We were first-time entrepreneurs, we used our own savings to find funding. It was an ambitious dream with a lot of anxious moments. However, I really enjoyed developing this project, I believe deeply in what we want to achieve, and I had amazing co-founders. Finally I felt the sensation of fulfilment. I was doing what I considered to be the best for me at that moment.
Finally, being persistent paid dividends and a Dutch foundation granted seed capital to start the company. This gave me the confidence in my entrepreneurial skills and to start living from them. In the beginning we paid ourselves a minimum salary, but after a couple of years we were able to generate enough income to live comfortably.
In that moment, I’d reached my own Ikigai, doing what I love, living from it, making a positive contribution to the world and doing something (I think) I am good at.
How to find your Ikigai?
Finding your Ikigai requires deep self-exploration and self awareness. It’s a personal task and each of us have our own unique way to find it.
Here’s what worked personally for me:
- Look for support: A life coach, therapist or spiritual guide knows practices to help you find your true meaning. After quitting and taking a vacation, I looked for an expert in professional transition. Although I felt like I needed a professional path with a positive global impact, I didn’t have an idea what to do, where to start and I was afraid. I found a coach with a personal and professional path similar to mine; we clicked, and this generated trust and collaboration.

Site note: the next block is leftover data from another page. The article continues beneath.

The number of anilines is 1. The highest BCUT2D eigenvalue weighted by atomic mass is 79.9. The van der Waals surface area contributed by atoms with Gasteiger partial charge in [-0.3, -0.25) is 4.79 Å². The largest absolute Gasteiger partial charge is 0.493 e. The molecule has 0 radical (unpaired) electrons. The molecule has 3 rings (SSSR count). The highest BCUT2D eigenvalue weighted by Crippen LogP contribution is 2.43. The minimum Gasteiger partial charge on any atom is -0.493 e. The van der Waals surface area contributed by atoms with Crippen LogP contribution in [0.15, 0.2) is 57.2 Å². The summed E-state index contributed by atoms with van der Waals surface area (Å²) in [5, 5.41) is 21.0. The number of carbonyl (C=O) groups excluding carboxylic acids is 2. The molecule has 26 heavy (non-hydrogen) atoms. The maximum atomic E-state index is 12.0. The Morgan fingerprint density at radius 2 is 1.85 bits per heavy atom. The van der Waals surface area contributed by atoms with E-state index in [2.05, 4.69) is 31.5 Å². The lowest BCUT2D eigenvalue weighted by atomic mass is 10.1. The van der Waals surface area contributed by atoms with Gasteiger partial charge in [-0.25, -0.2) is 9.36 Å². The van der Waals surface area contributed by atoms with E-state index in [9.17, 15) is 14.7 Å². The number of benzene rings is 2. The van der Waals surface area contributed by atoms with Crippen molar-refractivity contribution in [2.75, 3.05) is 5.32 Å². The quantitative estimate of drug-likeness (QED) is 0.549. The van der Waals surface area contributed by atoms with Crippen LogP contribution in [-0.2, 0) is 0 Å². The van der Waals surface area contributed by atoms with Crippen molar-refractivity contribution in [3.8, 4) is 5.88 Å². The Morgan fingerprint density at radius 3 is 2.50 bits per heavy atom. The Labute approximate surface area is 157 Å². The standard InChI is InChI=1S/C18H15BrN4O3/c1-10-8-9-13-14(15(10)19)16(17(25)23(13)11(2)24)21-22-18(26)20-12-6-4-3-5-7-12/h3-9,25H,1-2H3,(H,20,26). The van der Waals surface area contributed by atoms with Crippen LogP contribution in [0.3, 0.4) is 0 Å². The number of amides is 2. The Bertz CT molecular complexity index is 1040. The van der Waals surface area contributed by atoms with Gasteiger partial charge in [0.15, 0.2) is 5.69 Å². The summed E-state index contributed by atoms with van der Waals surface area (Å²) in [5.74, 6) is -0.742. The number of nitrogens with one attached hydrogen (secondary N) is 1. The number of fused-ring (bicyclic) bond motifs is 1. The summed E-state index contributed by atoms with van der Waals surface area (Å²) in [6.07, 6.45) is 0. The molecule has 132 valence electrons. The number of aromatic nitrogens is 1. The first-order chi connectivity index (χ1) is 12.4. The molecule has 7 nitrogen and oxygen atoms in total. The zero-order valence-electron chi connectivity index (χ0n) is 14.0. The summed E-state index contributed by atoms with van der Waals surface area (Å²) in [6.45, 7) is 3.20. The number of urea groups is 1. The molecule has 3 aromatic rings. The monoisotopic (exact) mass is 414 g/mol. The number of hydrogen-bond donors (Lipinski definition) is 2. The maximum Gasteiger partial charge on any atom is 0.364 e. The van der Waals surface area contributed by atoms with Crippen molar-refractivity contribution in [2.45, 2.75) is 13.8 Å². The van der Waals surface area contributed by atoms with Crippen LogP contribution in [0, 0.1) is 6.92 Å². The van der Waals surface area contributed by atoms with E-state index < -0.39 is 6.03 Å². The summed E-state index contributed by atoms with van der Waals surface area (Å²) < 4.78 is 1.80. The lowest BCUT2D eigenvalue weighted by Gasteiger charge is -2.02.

He helped me to design a professional path which aligned with my interests, principles and values. He also helped me make difficult decisions that meant leaving everything behind and starting over again.
- Live new experiences and take risks: As Joseph Campbell said:
“If you do follow your bliss you put yourself on a kind of track that has been there all the while, waiting for you, and the life that you ought to be living is the one you are living. Follow your bliss and don’t be afraid, and doors will open where you didn’t know they were going to be.”
After planning my life path with my coach. I started to follow it; I helped develop an investors network in Europe, analyzed farming projects in Tanzania as a volunteer, and helped to start a support programme for social entrepreneurs in México. My objective was to validate the idea that I liked this sector, I knew that these experiences matched activities from my Ikigai.
I understood that I really liked social entrepreneurism and high impact investments, I also understood that I wanted to be an entrepreneur despite not having any experience. I was afraid of failure, but I was more scared of having to go back to France without even trying.
Living new experiences can open other perspectives.
- Surround yourself with people who believe in you: In my opinion, the most important thing is to have a support network that believes in you and your new life projects. Because when we face change, there are moments of fight, uncertainty and existential crisis. My girlfriend and future wife was key to helping me out in those times of uncertainty by always believing in me. I also had amazing co-founders, we built our dream together and helped each other in difficult times.
Finding your Ikigai is to walk with yourself, feeling your intuition, exploring and living new experiences, leaning on people who believe in you, and sometimes leaving the life you’ve already built.
“We must let go of the life we have planned, so as to accept the one that is waiting for us..”
– Joseph Campbell
Coach of Entrepreneurial Leaders
Nicolas is a coach of entrepreneurial leaders and a social entrepreneur. He is a co-founder at Connovo the first impact venture builder in Latin America, which built three high impact companies impacting over 19,000 low-income and vulnerable people in Latin America. Nicolas fell in love with Mexico and a Mexicana and is now the happy father of two girls. He also loves capoeira, sailing and playing flamenco guitar.